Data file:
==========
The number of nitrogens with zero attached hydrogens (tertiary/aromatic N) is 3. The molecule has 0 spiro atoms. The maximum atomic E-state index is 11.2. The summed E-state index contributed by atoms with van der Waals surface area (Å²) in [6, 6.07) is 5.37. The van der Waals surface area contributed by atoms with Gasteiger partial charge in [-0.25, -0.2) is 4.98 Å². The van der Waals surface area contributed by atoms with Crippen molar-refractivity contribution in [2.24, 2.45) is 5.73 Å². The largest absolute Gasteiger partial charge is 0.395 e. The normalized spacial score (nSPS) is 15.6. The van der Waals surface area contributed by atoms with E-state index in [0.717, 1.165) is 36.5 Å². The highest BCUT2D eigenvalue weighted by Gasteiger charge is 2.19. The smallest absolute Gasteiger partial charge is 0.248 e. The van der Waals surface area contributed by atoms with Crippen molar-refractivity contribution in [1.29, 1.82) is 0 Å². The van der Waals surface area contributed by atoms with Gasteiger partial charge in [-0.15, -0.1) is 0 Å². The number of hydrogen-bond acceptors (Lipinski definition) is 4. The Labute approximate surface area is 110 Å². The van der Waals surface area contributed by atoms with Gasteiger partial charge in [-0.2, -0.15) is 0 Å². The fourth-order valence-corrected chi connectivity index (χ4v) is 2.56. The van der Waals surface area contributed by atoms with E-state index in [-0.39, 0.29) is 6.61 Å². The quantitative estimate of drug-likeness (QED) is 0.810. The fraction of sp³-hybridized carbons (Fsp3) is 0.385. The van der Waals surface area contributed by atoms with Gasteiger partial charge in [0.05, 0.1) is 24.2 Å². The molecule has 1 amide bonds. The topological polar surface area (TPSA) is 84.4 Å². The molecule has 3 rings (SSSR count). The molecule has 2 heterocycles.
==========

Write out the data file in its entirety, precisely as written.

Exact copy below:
The number of nitrogens with zero attached hydrogens (tertiary/aromatic N) is 3. The molecule has 0 spiro atoms. The maximum atomic E-state index is 11.2. The summed E-state index contributed by atoms with van der Waals surface area (Å²) in [6, 6.07) is 5.37. The van der Waals surface area contributed by atoms with Gasteiger partial charge in [-0.25, -0.2) is 4.98 Å². The van der Waals surface area contributed by atoms with Crippen molar-refractivity contribution in [2.24, 2.45) is 5.73 Å². The largest absolute Gasteiger partial charge is 0.395 e. The normalized spacial score (nSPS) is 15.6. The van der Waals surface area contributed by atoms with E-state index in [0.717, 1.165) is 36.5 Å². The highest BCUT2D eigenvalue weighted by Gasteiger charge is 2.19. The smallest absolute Gasteiger partial charge is 0.248 e. The van der Waals surface area contributed by atoms with Crippen molar-refractivity contribution in [1.29, 1.82) is 0 Å². The van der Waals surface area contributed by atoms with Gasteiger partial charge in [-0.15, -0.1) is 0 Å². The number of hydrogen-bond acceptors (Lipinski definition) is 4. The Labute approximate surface area is 110 Å². The van der Waals surface area contributed by atoms with Gasteiger partial charge in [-0.2, -0.15) is 0 Å². The fourth-order valence-corrected chi connectivity index (χ4v) is 2.56. The van der Waals surface area contributed by atoms with E-state index in [-0.39, 0.29) is 6.61 Å². The quantitative estimate of drug-likeness (QED) is 0.810. The fraction of sp³-hybridized carbons (Fsp3) is 0.385. The van der Waals surface area contributed by atoms with Gasteiger partial charge in [0.05, 0.1) is 24.2 Å². The molecule has 1 amide bonds. The topological polar surface area (TPSA) is 84.4 Å². The molecule has 3 rings (SSSR count). The molecule has 2 heterocycles.